Finally, Item 8 says

c. Teachers may rule out-of-order religious remarks that are irrelevant to the subject at hand. In a discussion of Hamlet's sanity, for example, a student may not interject views on creationism.

This is true, but it has nothing to do with the Establishment Clause. That Clause is not violated if a student makes a creationist comment in a discussion of Hamlet. (In fact, the Establishment Clause is probably never violated merely by a student defending creationism.) But a teacher always retains the authority to keep students from making comments that are irrelevant to the subject at hand, and the First Amendment is neither here nor there in that regard.

These are, however, minor errors in an otherwise excellent statement that teachers should probably all learn by heart.

19 Comments

But the school cannot single out religious statements and censor them out of a desire to avoid becoming a church.

Sure, but can a school single out religious statements and censor them out of a desire to avoid becoming a breeding ground for ignorant bigots (like the southern US)? I say yes they can and I don’t really care what Chief Justice Scalia thinks.

GWW: Doesn’t the US constitution enshrine the right for people to become ignorant bigots if they choose to? That was how I had always mentally excused the behaviour of US citizens.

More seriously, your comment is silly and dangerous - I trust it was a polemic reaction rather than a thought out position. Freedom of speech entitles you to seek to persuade people that their opinions are those of ignorant bigots - but who decides what opinions to censor? The majority (like in Nazi Germany)? If so what happens to minorities? A political elite (like in Soviet Russia)? Or (as I suspect you would answer) an intellectual elite? Do you not know that the whole idea of (modern) democracy isn’t to ensure that the right idea dominates - it’s to ensure that wrong ideas can get voted out. That’s why there are so many checks and balances. As soon as you start to place overriding authority in the hands of any elite - whether it’s a High Court that can reinterpret laws as it chooses, a handful of like-minded media tycoons, or federal authorities - you are basically scrapping all the protections that the founding fathers worked so hard to put into place.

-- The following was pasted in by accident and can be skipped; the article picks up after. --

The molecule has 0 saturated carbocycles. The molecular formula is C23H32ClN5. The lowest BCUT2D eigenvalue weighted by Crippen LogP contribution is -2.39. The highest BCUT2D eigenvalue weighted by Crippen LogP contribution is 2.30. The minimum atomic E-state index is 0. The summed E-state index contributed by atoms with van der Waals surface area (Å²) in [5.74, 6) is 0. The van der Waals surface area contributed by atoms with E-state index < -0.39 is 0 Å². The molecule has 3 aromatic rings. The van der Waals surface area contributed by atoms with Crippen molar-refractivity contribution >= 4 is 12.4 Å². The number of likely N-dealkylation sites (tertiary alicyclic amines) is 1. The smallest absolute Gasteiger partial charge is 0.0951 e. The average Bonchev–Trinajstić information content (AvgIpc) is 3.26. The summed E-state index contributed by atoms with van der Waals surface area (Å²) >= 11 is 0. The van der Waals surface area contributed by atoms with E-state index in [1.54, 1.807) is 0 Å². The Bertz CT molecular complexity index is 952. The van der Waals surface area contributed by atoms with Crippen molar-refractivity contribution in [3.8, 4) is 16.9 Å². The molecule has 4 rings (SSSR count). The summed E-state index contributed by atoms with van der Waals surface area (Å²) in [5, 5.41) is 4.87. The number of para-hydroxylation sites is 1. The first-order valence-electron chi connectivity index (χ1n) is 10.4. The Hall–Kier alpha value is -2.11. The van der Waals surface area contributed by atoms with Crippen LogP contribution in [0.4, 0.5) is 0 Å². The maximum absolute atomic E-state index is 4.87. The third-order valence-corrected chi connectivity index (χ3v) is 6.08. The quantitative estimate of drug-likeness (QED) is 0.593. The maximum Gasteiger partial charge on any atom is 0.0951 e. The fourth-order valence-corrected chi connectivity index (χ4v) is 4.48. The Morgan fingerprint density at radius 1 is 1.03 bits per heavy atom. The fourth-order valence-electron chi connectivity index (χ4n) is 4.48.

Interestingly, freedom of speech is actually a reformation (i.e. protestant) Christian heritage.

a Creationist Troll, apparently Wrote:

Doesn’t the US constitution enshrine the right for people to become ignorant bigots if they choose to?

It doesn’t seem to allow any room for schools to make people that way on purpose, on religious grounds (pi = 3.0 as specified by 2 Chronicles chapter 4 v. 1-2?) or otherwise.

(Hmph.  The censor-system is banning my e-mail address because it contains the questionable content “yahoo dot com”.  Neither will it allow me to omit it.  How gauche.)